A relatively diverse array of frogs live in the Australian arid and semi-arid zones (ASA) and, despite low and irregular rainfall and few permanent watercourses, in some areas they may be the most abundant vertebrate taxon (Morton et al. 1993; Predavec and Dickman 1993; Read 1999). Conservation-focused studies or monitoring programs are limited for ASA frogs and only two species are considered threatened. An accurate assessment of population status for all frogs in the ASA is lacking, however, hampered by absence of long-term data on population trends, knowledge of current distributional extent,taxonomic uncertainty, and knowledge of the interaction between species and threatening processes. This chapter takes a broad approach to assessing the status and conservation of frogs in ASA areas by identifying the species that inhabit these regions and their life-history strategies and adaptations, detailing the threats that occur in the ASA, and indicating which species may be impacted because of their exposure and potential susceptibility.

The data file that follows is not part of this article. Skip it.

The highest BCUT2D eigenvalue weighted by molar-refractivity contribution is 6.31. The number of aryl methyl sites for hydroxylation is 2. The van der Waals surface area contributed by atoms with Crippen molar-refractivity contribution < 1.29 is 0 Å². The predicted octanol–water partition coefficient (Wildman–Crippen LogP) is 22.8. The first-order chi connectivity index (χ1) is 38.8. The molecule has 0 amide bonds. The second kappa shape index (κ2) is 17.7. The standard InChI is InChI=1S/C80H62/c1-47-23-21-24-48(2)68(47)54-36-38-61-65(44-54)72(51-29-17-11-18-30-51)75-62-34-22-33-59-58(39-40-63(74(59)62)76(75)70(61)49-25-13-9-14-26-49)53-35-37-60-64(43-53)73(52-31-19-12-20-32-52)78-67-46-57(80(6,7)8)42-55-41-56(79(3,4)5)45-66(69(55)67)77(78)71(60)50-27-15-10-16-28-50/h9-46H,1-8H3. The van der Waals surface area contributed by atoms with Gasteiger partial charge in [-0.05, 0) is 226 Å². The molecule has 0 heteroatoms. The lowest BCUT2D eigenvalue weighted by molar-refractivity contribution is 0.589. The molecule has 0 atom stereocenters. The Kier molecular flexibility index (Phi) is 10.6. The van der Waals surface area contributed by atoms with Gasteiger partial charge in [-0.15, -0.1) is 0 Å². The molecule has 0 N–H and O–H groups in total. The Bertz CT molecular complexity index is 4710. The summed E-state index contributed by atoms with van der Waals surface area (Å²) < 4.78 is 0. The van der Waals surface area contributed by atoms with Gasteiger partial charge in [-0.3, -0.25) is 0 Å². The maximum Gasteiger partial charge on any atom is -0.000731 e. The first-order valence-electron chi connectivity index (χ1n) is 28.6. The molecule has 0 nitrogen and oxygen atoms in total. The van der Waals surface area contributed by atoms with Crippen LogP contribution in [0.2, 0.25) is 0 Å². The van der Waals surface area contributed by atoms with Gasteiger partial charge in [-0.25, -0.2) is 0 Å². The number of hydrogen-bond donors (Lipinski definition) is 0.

|Title of host publication||Status of conservation and decline of amphibians|
|Subtitle of host publication||Australia, New Zealand, and Pacific Islands|
|Editors||Harold Heatwole, Jodi Rowley|
|Place of Publication||Clayton South, Vic|
|Number of pages||14|
|ISBN (Electronic)||9781486308408, 9781486308392|
|Publication status||Published - Jun 2018|